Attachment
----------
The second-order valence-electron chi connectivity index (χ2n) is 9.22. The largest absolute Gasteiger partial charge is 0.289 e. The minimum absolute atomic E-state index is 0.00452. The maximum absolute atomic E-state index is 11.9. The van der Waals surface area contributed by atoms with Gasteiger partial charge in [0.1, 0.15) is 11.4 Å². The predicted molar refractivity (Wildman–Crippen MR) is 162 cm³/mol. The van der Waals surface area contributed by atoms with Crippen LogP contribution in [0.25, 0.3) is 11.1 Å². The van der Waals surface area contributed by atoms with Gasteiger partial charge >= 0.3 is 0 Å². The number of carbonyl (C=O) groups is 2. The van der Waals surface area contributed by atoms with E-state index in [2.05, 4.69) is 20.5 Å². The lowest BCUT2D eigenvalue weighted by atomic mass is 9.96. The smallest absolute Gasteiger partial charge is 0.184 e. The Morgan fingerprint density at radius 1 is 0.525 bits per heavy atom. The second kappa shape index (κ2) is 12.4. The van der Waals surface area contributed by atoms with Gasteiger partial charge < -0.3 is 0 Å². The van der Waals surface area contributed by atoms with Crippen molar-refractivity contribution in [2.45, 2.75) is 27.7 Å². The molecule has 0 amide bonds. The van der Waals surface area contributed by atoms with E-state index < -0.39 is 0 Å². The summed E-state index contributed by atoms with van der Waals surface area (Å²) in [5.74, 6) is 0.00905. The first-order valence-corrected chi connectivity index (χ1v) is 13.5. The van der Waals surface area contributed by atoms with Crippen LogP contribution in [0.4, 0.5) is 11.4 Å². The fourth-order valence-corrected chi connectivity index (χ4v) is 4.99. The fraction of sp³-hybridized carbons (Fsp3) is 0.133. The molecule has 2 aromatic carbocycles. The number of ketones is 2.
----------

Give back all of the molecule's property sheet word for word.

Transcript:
The second-order valence-electron chi connectivity index (χ2n) is 9.22. The largest absolute Gasteiger partial charge is 0.289 e. The minimum absolute atomic E-state index is 0.00452. The maximum absolute atomic E-state index is 11.9. The van der Waals surface area contributed by atoms with Gasteiger partial charge in [0.1, 0.15) is 11.4 Å². The predicted molar refractivity (Wildman–Crippen MR) is 162 cm³/mol. The van der Waals surface area contributed by atoms with Crippen LogP contribution in [0.25, 0.3) is 11.1 Å². The van der Waals surface area contributed by atoms with Gasteiger partial charge >= 0.3 is 0 Å². The number of carbonyl (C=O) groups is 2. The van der Waals surface area contributed by atoms with E-state index in [2.05, 4.69) is 20.5 Å². The lowest BCUT2D eigenvalue weighted by atomic mass is 9.96. The smallest absolute Gasteiger partial charge is 0.184 e. The Morgan fingerprint density at radius 1 is 0.525 bits per heavy atom. The second kappa shape index (κ2) is 12.4. The van der Waals surface area contributed by atoms with Gasteiger partial charge < -0.3 is 0 Å². The van der Waals surface area contributed by atoms with Crippen molar-refractivity contribution in [2.45, 2.75) is 27.7 Å². The molecule has 0 amide bonds. The van der Waals surface area contributed by atoms with E-state index < -0.39 is 0 Å². The summed E-state index contributed by atoms with van der Waals surface area (Å²) in [5.74, 6) is 0.00905. The first-order valence-corrected chi connectivity index (χ1v) is 13.5. The van der Waals surface area contributed by atoms with Crippen LogP contribution in [0.4, 0.5) is 11.4 Å². The fourth-order valence-corrected chi connectivity index (χ4v) is 4.99. The fraction of sp³-hybridized carbons (Fsp3) is 0.133. The molecule has 2 aromatic carbocycles. The number of ketones is 2.